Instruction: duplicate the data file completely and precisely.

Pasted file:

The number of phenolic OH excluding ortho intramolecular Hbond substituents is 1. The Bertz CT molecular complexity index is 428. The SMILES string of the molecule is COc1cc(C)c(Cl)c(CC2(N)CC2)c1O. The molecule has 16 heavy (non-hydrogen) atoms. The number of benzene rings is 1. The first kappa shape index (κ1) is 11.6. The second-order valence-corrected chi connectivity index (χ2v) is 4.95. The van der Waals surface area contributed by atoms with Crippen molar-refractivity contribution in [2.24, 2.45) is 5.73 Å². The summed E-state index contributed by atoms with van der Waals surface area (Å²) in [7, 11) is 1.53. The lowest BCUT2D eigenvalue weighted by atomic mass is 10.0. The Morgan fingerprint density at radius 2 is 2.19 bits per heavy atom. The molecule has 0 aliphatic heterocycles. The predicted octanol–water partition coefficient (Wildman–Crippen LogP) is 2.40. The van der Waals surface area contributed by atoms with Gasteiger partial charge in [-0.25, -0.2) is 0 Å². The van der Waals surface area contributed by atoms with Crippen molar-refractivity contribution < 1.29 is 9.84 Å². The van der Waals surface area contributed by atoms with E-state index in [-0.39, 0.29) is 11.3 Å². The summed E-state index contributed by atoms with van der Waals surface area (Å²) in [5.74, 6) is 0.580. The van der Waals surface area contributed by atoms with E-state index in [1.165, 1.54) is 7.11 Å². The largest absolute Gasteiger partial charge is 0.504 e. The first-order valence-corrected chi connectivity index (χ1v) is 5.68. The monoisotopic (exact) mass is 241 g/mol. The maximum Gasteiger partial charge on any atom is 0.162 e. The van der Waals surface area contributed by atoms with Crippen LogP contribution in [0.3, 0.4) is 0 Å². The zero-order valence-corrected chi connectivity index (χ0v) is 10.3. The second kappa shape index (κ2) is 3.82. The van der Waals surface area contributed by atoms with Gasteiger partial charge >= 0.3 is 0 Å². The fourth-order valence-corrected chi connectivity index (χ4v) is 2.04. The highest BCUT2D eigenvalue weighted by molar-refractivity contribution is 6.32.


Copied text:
The number of phenolic OH excluding ortho intramolecular Hbond substituents is 1. The Bertz CT molecular complexity index is 428. The SMILES string of the molecule is COc1cc(C)c(Cl)c(CC2(N)CC2)c1O. The molecule has 16 heavy (non-hydrogen) atoms. The number of benzene rings is 1. The first kappa shape index (κ1) is 11.6. The second-order valence-corrected chi connectivity index (χ2v) is 4.95. The van der Waals surface area contributed by atoms with Crippen molar-refractivity contribution in [2.24, 2.45) is 5.73 Å². The summed E-state index contributed by atoms with van der Waals surface area (Å²) in [7, 11) is 1.53. The lowest BCUT2D eigenvalue weighted by atomic mass is 10.0. The Morgan fingerprint density at radius 2 is 2.19 bits per heavy atom. The molecule has 0 aliphatic heterocycles. The predicted octanol–water partition coefficient (Wildman–Crippen LogP) is 2.40. The van der Waals surface area contributed by atoms with Gasteiger partial charge in [-0.25, -0.2) is 0 Å². The van der Waals surface area contributed by atoms with Crippen molar-refractivity contribution < 1.29 is 9.84 Å². The van der Waals surface area contributed by atoms with E-state index in [-0.39, 0.29) is 11.3 Å². The summed E-state index contributed by atoms with van der Waals surface area (Å²) in [5.74, 6) is 0.580. The van der Waals surface area contributed by atoms with E-state index in [1.165, 1.54) is 7.11 Å². The largest absolute Gasteiger partial charge is 0.504 e. The first-order valence-corrected chi connectivity index (χ1v) is 5.68. The monoisotopic (exact) mass is 241 g/mol. The maximum Gasteiger partial charge on any atom is 0.162 e. The van der Waals surface area contributed by atoms with Crippen LogP contribution in [0.3, 0.4) is 0 Å². The zero-order valence-corrected chi connectivity index (χ0v) is 10.3. The second kappa shape index (κ2) is 3.82. The van der Waals surface area contributed by atoms with Gasteiger partial charge >= 0.3 is 0 Å². The fourth-order valence-corrected chi connectivity index (χ4v) is 2.04. The highest BCUT2D eigenvalue weighted by molar-refractivity contribution is 6.32.